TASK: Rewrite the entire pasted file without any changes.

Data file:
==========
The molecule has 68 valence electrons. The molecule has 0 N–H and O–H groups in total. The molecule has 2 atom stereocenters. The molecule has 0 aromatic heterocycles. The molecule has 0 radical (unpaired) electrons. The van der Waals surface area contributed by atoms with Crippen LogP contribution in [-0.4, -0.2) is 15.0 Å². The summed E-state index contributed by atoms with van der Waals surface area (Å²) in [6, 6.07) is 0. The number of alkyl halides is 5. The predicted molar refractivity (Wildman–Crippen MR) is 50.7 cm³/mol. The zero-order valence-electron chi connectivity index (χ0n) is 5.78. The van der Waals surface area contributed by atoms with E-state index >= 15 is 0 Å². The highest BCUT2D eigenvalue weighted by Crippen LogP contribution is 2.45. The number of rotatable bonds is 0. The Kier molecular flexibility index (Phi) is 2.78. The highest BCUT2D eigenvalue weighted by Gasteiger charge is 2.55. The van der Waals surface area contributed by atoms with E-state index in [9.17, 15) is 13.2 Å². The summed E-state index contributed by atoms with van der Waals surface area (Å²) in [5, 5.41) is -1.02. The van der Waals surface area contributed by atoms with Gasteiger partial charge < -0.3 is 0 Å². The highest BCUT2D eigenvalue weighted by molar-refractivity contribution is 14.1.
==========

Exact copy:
The molecule has 68 valence electrons. The molecule has 0 N–H and O–H groups in total. The molecule has 2 atom stereocenters. The molecule has 0 aromatic heterocycles. The molecule has 0 radical (unpaired) electrons. The van der Waals surface area contributed by atoms with Crippen LogP contribution in [-0.4, -0.2) is 15.0 Å². The summed E-state index contributed by atoms with van der Waals surface area (Å²) in [6, 6.07) is 0. The number of alkyl halides is 5. The predicted molar refractivity (Wildman–Crippen MR) is 50.7 cm³/mol. The zero-order valence-electron chi connectivity index (χ0n) is 5.78. The van der Waals surface area contributed by atoms with E-state index >= 15 is 0 Å². The highest BCUT2D eigenvalue weighted by Crippen LogP contribution is 2.45. The number of rotatable bonds is 0. The Kier molecular flexibility index (Phi) is 2.78. The highest BCUT2D eigenvalue weighted by Gasteiger charge is 2.55. The van der Waals surface area contributed by atoms with E-state index in [9.17, 15) is 13.2 Å². The summed E-state index contributed by atoms with van der Waals surface area (Å²) in [5, 5.41) is -1.02. The van der Waals surface area contributed by atoms with Gasteiger partial charge < -0.3 is 0 Å². The highest BCUT2D eigenvalue weighted by molar-refractivity contribution is 14.1.